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Airline safety: Why governance and finances matter

New research finds majority of accidents caused by factors within airline's control
September 15, 2023
By Mei-Ling Fong

Photo by Suhyeon Choi on unsplash Photo by Suhyeon Choi on unsplash

Airline safety isn't just about dodging turbulent weather or ensuring your seat belt is fastened. External factors like political climates, internal practices and even the profitability of the airline itself play a crucial role. Amidst all these challenges, airlines are faced with the delicate balancing act of ensuring passenger safety and maximizing return to shareholders.

Studying airline safety poses many challenges as the low number of airline accidents makes it difficult to draw general conclusions about the link between financial health, corporate governance and safety.

But recent research based on large international samples of data sheds new light in this area.

In "Reducing airline accident risk and saving lives: Financial health, corporate governance and policy implications” from Emerald Publishing, John Molson School’s Thomas Walker and co-authors Miles Murphy and Hamed Khadivar examine how an airline’s financial performance and corporate governance affect its safety record.

Walker is a professor in the Department of Finance at the John Molson School of Business and Concordia University Research Chair in Emerging Risk Management. Murphy is a research assistant in the John Molson School of Business and Khadivar is a professor of finance at Université du Québec à Montréal (UQAM).

Almost 75% of all accidents are the result of factors that are within an airline’s control

Key findings:

The cause of accidents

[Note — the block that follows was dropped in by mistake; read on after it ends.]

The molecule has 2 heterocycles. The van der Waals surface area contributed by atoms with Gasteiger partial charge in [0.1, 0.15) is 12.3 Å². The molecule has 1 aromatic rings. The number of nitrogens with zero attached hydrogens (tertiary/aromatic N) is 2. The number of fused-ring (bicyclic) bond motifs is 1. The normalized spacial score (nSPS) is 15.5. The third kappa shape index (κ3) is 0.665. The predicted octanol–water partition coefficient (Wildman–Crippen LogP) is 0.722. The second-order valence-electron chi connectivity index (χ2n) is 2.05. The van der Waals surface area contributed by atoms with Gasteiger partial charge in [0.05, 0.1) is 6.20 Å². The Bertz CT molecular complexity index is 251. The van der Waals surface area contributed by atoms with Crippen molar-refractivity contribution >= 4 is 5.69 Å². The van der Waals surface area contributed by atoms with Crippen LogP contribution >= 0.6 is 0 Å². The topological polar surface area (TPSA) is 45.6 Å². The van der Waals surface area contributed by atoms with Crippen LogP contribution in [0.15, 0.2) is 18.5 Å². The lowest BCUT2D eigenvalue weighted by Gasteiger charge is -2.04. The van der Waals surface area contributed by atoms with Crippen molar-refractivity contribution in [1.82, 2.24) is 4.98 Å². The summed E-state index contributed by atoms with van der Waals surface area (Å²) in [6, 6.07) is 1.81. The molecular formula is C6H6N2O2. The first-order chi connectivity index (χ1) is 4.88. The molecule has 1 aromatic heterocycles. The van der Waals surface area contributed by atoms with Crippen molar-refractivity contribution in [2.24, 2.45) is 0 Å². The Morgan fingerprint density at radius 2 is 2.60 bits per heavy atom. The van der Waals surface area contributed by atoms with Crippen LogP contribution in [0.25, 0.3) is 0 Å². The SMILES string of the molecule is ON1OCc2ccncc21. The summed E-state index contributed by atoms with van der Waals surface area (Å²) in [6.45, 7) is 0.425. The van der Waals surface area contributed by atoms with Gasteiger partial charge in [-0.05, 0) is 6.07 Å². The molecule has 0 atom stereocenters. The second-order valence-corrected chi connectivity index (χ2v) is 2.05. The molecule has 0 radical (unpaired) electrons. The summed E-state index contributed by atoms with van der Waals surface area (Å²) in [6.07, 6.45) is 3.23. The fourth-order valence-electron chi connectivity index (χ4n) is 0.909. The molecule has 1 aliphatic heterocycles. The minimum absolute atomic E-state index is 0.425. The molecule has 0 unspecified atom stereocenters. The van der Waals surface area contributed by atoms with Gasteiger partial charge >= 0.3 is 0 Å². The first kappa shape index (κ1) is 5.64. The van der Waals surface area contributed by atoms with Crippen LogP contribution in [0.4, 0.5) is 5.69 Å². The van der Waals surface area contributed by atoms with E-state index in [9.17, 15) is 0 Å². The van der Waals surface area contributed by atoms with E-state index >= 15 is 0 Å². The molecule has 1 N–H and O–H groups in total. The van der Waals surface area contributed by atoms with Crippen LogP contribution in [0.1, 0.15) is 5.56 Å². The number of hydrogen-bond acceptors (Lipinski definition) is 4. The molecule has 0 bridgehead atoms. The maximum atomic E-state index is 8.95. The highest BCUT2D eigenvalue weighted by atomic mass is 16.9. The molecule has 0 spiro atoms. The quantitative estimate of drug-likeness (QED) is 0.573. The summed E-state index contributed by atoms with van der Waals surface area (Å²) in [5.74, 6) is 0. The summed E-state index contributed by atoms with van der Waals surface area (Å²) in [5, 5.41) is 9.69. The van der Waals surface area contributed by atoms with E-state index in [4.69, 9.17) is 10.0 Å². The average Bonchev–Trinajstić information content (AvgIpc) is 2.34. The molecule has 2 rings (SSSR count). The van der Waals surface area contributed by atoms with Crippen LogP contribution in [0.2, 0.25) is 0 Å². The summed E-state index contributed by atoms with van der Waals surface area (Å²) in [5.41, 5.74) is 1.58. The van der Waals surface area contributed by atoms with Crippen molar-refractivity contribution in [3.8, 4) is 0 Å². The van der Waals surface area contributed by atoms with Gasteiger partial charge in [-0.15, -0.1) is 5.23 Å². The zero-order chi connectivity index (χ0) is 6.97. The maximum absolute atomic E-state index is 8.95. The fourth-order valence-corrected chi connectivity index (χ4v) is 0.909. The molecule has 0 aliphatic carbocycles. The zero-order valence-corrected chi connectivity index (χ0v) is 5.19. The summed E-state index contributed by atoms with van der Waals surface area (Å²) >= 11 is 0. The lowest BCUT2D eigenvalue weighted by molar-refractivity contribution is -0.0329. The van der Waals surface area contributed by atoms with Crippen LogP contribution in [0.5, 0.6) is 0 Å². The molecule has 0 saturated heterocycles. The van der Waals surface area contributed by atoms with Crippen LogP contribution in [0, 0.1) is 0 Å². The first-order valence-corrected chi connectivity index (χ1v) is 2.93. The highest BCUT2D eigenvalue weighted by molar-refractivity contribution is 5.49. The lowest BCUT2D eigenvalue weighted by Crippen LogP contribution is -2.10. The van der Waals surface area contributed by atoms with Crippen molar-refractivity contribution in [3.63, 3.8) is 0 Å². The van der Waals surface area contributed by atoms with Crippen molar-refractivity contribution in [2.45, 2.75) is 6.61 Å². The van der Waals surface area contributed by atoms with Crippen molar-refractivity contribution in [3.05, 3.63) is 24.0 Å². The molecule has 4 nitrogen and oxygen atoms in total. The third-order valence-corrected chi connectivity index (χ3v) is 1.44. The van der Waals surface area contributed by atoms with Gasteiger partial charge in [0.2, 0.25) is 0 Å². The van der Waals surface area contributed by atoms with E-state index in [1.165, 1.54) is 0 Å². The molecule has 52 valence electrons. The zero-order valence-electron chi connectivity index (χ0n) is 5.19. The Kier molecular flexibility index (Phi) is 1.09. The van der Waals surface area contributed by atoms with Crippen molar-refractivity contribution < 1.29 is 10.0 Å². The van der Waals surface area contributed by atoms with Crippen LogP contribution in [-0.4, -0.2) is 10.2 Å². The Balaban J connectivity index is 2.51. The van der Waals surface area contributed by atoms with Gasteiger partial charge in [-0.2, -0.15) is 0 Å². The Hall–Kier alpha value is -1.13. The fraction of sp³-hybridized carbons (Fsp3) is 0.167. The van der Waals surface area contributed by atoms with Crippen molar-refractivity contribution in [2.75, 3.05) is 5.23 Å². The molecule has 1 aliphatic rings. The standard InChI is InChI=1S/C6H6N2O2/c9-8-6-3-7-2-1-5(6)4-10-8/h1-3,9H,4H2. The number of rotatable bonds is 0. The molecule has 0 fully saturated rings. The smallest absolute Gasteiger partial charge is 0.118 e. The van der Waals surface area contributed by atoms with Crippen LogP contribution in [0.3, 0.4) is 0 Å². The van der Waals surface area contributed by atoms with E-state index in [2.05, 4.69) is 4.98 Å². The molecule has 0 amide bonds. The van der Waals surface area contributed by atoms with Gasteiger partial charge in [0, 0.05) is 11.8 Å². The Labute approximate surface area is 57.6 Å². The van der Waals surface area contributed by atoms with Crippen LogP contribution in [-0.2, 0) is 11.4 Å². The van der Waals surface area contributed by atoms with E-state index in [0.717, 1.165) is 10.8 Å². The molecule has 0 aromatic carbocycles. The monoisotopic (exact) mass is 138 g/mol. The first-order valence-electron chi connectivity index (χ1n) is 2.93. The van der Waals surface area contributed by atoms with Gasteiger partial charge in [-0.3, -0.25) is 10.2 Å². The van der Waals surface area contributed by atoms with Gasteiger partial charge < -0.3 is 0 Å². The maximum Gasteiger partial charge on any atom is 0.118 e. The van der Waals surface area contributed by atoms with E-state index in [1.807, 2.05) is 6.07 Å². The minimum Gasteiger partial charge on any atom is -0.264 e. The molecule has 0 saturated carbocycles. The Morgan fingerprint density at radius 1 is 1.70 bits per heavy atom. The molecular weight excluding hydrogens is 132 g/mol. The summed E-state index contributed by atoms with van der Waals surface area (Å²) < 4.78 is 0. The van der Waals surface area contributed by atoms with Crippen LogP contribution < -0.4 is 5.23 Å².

The authors found that 53% of all accidents are a result of pilot error which can include issues related to supervision, flight planning, training, rule violations and corruption. Another 20% of accidents are due to mechanical failures often stemming from manufacturer errors and inexperienced ground crews. Adverse weather accounts for another 10% of accidents which can often been avoided with proper training, experience and adequate equipment. In summary, almost 75% of all accidents are the result of factors that are within an airline’s control.

Financial health

Not only do airlines have a significant amount of control over the causes of air accidents, Murphy, Walker and Khadivar found several links between financial health, corporate governance and safety. Airlines that are more profitable were found to have lower accident rates. Other factors such as liquidity, asset utilization and financial leverage may also play a role. Higher spending in the area of flight equipment maintenance and overhaul is also related to lower accident rates.

Corporate governance

This research also finds that poor corporate governance links to higher accident risks. Airlines with over-committed directors, especially those nearing succession, report more accidents. Younger, diverse board age profiles correlate with better safety records and airlines with a longer CEO tenure have lower accident rates. In addition, the national framework, including stringent legal systems and robust air transport infrastructure, plays a pivotal role in an airline's safety performance.